And that brings us to today.

Unlike most years, deep down, I knew where I was going to arrive when I first began this psychological journey after the NFL draft. I knew, all at once, what bothered AND excited me about this team. I knew what made me feel secure and where I harbored doubt. There was no real vacillation on my part because the end of 2011 set the stage for 2012. Still, I tried to step back and see if there was something I missed. After all, it would be imprudent to ignore the myriad of storylines surrounding the 2012 season and not consider them as options.

Rob Ryan - for a brief moment, I thought maybe this was the season of Rob and I just wasn't seeing it. Eventually, I concluded that we've dug deep enough and, love him or hate him, we know what we have with our Defensive Coordinator. In Ryan, we have a guy whose chances at a Head Coaching job rest with both the fortunes of the Cowboys defense, which he can control, and however his brother fares in New York, which he cannot control. He's a seasoned, imaginative, passionate man who would just as likely be the captain of a boat on TV's Deadliest Catch instead of the hard-charging football man who has an overhauled secondary and a ton of expectations on his shoulders. Ryan is that kind of coach who stands up for his players and takes the heat when things go wrong. He's a team-first guy who players gravitate to. In the end, most people aren't picking Dallas to have a stifling, shutdown defense but it is one that should improve from 2011. While that's a good thing, it's not THE thing.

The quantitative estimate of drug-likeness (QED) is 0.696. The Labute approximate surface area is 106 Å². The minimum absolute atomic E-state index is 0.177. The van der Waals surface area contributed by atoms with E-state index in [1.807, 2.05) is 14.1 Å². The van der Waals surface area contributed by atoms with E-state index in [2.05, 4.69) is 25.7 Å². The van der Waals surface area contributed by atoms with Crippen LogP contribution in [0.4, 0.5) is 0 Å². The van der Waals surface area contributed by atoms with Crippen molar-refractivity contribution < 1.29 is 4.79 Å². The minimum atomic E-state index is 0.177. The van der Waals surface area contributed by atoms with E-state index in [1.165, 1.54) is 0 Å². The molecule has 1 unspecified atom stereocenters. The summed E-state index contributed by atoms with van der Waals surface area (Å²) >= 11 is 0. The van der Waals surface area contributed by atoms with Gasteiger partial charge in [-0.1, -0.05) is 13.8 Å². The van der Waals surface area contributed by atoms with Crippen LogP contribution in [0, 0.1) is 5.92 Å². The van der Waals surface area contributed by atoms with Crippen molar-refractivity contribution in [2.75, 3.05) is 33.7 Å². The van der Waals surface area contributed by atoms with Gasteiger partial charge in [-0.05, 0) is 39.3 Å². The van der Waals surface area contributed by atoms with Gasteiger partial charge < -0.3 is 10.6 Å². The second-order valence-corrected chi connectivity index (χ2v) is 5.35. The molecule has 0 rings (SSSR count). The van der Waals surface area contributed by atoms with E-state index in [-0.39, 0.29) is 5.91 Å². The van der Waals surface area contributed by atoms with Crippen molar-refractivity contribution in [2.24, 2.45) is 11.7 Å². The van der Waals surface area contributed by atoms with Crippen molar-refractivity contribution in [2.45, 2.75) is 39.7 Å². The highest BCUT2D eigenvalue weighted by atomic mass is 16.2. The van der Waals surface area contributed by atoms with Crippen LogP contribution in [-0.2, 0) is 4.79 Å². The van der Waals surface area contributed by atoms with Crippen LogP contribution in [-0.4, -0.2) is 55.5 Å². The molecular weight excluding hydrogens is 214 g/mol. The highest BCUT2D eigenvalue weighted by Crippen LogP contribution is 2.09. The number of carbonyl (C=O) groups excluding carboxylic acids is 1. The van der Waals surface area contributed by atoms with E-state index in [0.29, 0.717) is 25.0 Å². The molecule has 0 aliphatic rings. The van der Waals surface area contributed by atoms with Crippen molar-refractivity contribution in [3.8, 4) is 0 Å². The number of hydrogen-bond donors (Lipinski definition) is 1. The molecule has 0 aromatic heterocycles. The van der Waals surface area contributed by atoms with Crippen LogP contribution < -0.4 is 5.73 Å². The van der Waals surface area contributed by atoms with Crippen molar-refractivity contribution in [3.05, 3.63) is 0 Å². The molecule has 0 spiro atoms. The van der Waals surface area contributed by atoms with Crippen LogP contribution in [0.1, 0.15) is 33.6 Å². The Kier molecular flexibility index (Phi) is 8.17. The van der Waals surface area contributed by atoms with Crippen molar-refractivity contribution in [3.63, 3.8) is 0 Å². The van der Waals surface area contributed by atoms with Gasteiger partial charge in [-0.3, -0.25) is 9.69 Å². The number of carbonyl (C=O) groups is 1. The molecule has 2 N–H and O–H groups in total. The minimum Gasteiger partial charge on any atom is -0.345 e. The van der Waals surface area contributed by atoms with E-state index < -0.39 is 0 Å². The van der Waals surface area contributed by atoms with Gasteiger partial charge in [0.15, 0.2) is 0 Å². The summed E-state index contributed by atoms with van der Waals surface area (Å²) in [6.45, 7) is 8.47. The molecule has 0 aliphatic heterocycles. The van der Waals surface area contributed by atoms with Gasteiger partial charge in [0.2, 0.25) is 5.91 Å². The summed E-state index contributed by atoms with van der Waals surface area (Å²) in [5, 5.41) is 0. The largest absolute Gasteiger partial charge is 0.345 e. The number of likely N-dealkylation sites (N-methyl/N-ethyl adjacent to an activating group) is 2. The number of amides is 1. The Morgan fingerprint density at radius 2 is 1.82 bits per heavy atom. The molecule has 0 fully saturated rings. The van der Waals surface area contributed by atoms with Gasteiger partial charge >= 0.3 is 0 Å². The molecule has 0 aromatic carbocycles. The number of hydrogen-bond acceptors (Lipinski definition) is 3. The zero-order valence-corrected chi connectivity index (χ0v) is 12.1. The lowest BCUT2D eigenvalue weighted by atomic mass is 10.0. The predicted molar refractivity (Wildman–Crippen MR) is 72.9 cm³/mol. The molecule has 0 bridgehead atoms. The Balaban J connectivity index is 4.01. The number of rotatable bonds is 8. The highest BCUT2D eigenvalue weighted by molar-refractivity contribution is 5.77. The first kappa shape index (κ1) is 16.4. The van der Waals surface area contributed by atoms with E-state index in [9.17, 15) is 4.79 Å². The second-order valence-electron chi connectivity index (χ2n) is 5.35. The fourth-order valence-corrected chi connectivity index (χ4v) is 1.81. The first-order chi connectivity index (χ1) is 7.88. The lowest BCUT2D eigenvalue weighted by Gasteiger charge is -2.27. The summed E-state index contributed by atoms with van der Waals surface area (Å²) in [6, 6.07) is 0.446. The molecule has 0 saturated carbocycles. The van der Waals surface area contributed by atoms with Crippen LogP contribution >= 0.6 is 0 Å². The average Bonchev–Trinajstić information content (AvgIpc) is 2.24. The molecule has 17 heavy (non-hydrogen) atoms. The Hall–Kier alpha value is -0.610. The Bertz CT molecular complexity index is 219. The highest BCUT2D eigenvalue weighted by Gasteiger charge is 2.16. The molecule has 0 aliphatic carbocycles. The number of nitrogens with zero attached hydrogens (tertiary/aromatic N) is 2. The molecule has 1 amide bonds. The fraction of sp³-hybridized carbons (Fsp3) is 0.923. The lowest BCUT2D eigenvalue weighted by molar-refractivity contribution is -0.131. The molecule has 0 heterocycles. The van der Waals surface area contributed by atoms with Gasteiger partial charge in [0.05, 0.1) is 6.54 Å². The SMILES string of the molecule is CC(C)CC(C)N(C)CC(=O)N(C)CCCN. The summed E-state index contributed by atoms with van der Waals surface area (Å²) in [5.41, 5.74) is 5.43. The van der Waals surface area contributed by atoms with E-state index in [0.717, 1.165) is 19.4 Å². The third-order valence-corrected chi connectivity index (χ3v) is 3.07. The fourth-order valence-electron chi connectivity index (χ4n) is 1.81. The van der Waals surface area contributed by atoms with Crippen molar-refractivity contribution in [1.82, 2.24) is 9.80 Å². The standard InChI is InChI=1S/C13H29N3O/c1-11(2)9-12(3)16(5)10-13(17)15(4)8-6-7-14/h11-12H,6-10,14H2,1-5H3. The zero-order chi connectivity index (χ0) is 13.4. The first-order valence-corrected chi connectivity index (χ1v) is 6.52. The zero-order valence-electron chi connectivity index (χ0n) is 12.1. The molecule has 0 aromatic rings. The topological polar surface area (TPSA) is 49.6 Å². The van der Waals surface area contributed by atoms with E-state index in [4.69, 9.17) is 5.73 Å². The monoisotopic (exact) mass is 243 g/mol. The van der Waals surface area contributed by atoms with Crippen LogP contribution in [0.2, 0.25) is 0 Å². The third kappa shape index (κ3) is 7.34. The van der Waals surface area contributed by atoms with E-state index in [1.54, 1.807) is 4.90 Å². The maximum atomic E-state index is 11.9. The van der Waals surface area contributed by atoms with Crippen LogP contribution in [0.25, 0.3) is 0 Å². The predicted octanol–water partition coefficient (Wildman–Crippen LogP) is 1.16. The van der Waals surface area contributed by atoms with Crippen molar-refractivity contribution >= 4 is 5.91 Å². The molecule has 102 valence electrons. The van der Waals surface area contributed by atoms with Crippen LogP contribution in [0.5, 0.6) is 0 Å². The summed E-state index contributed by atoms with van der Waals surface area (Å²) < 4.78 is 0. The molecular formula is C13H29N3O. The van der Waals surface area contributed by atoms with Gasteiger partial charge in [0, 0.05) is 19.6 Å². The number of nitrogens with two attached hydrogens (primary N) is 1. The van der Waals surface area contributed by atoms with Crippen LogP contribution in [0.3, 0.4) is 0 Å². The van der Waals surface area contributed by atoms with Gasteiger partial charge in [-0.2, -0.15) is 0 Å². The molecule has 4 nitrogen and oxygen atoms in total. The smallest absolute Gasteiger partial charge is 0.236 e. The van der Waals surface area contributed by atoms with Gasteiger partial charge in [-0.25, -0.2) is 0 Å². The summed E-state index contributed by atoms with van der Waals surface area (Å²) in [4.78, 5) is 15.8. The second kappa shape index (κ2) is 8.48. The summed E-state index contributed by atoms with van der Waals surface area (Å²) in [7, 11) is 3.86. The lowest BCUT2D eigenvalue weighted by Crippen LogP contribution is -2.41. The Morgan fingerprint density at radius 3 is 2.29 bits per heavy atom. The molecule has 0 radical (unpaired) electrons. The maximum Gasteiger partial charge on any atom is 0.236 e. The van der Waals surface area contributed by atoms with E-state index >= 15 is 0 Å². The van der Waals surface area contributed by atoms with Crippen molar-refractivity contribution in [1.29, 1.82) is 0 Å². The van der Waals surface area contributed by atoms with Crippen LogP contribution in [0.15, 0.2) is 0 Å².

Tony Romo - in some ways, every year is the year of the franchise QB. But again, having played pretty well last year, he was not the story. Romo had another outstanding statistical season that did not translate into team wins, especially down the stretch, but he showed great character in overcoming some early season mistakes and had the team in position to win several games had it not been for mental breakdowns that ranged from the sideline to the field. Wherever you place yourself, or are placed by others, on the Romosexual-to-Romo-hater continuum, Tony is generally a known quantity and Cowboys fans can sleep easier at night knowing we should get good (if not great) play out of him again this season. In other words, nothing new there.